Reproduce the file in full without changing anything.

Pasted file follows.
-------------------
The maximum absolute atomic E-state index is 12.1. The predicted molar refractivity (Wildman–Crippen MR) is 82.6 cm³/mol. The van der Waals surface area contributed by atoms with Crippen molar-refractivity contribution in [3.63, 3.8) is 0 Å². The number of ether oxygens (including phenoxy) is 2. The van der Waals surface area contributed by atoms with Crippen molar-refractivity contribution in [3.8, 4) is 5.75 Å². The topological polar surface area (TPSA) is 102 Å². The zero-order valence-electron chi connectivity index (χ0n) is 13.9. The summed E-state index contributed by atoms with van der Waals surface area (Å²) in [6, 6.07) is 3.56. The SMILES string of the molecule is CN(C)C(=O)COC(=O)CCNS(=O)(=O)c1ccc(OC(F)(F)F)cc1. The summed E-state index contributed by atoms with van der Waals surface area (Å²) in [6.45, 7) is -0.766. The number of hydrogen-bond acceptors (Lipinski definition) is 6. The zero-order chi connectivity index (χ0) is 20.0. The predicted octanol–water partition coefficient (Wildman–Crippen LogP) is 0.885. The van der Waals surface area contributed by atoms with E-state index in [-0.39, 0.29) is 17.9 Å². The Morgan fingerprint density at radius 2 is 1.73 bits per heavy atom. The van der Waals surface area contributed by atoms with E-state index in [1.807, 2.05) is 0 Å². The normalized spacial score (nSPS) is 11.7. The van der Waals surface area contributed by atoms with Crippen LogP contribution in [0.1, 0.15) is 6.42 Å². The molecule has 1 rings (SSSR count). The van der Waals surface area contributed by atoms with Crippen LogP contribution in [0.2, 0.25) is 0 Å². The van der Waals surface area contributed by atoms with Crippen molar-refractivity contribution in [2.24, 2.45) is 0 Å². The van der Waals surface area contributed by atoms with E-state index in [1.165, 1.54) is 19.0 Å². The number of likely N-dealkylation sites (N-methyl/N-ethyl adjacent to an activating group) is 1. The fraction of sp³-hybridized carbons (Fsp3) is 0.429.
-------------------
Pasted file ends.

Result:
The maximum absolute atomic E-state index is 12.1. The predicted molar refractivity (Wildman–Crippen MR) is 82.6 cm³/mol. The van der Waals surface area contributed by atoms with Crippen molar-refractivity contribution in [3.63, 3.8) is 0 Å². The number of ether oxygens (including phenoxy) is 2. The van der Waals surface area contributed by atoms with Crippen molar-refractivity contribution in [3.8, 4) is 5.75 Å². The topological polar surface area (TPSA) is 102 Å². The zero-order valence-electron chi connectivity index (χ0n) is 13.9. The summed E-state index contributed by atoms with van der Waals surface area (Å²) in [6, 6.07) is 3.56. The SMILES string of the molecule is CN(C)C(=O)COC(=O)CCNS(=O)(=O)c1ccc(OC(F)(F)F)cc1. The summed E-state index contributed by atoms with van der Waals surface area (Å²) in [6.45, 7) is -0.766. The number of hydrogen-bond acceptors (Lipinski definition) is 6. The zero-order chi connectivity index (χ0) is 20.0. The predicted octanol–water partition coefficient (Wildman–Crippen LogP) is 0.885. The van der Waals surface area contributed by atoms with E-state index in [-0.39, 0.29) is 17.9 Å². The Morgan fingerprint density at radius 2 is 1.73 bits per heavy atom. The van der Waals surface area contributed by atoms with E-state index in [1.807, 2.05) is 0 Å². The normalized spacial score (nSPS) is 11.7. The van der Waals surface area contributed by atoms with Crippen LogP contribution in [0.1, 0.15) is 6.42 Å². The molecule has 1 rings (SSSR count). The van der Waals surface area contributed by atoms with Crippen LogP contribution in [0.2, 0.25) is 0 Å². The van der Waals surface area contributed by atoms with Crippen molar-refractivity contribution in [2.24, 2.45) is 0 Å². The van der Waals surface area contributed by atoms with E-state index in [1.165, 1.54) is 19.0 Å². The number of likely N-dealkylation sites (N-methyl/N-ethyl adjacent to an activating group) is 1. The fraction of sp³-hybridized carbons (Fsp3) is 0.429.